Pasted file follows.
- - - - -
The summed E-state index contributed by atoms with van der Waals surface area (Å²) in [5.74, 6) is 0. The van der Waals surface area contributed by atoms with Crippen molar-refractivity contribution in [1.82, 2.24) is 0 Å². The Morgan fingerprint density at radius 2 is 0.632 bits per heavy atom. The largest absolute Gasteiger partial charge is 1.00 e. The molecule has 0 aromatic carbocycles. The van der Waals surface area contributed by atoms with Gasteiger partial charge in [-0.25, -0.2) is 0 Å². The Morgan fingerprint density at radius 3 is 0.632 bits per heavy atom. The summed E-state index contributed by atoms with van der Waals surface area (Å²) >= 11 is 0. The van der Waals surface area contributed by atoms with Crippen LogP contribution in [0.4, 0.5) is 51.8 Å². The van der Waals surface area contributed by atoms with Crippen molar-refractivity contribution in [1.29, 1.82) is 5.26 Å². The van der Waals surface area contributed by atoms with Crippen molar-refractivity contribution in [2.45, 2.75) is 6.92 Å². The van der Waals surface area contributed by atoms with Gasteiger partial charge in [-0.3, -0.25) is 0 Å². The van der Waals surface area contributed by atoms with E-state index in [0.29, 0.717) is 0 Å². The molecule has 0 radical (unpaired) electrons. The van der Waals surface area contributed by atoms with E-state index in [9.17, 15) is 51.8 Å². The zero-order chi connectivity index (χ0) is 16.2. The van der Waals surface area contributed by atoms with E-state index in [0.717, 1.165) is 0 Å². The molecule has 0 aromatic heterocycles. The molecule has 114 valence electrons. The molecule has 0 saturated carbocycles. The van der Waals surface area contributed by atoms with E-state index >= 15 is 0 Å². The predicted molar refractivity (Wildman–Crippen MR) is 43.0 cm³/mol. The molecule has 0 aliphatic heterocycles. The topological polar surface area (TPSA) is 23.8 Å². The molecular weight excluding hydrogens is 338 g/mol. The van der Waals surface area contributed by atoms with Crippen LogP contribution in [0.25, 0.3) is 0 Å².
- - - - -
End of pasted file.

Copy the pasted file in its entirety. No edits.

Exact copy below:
The summed E-state index contributed by atoms with van der Waals surface area (Å²) in [5.74, 6) is 0. The van der Waals surface area contributed by atoms with Crippen molar-refractivity contribution in [1.82, 2.24) is 0 Å². The Morgan fingerprint density at radius 2 is 0.632 bits per heavy atom. The largest absolute Gasteiger partial charge is 1.00 e. The molecule has 0 aromatic carbocycles. The van der Waals surface area contributed by atoms with Gasteiger partial charge in [-0.25, -0.2) is 0 Å². The Morgan fingerprint density at radius 3 is 0.632 bits per heavy atom. The summed E-state index contributed by atoms with van der Waals surface area (Å²) >= 11 is 0. The van der Waals surface area contributed by atoms with Crippen LogP contribution in [0.4, 0.5) is 51.8 Å². The van der Waals surface area contributed by atoms with Crippen molar-refractivity contribution in [1.29, 1.82) is 5.26 Å². The van der Waals surface area contributed by atoms with Crippen molar-refractivity contribution in [2.45, 2.75) is 6.92 Å². The van der Waals surface area contributed by atoms with Gasteiger partial charge in [-0.3, -0.25) is 0 Å². The van der Waals surface area contributed by atoms with E-state index in [0.29, 0.717) is 0 Å². The molecule has 0 radical (unpaired) electrons. The van der Waals surface area contributed by atoms with E-state index in [9.17, 15) is 51.8 Å². The zero-order chi connectivity index (χ0) is 16.2. The van der Waals surface area contributed by atoms with E-state index in [0.717, 1.165) is 0 Å². The molecule has 0 aromatic heterocycles. The molecule has 114 valence electrons. The molecule has 0 saturated carbocycles. The van der Waals surface area contributed by atoms with E-state index >= 15 is 0 Å². The predicted molar refractivity (Wildman–Crippen MR) is 43.0 cm³/mol. The molecule has 0 aliphatic heterocycles. The topological polar surface area (TPSA) is 23.8 Å². The molecular weight excluding hydrogens is 338 g/mol. The van der Waals surface area contributed by atoms with Crippen LogP contribution in [0.25, 0.3) is 0 Å².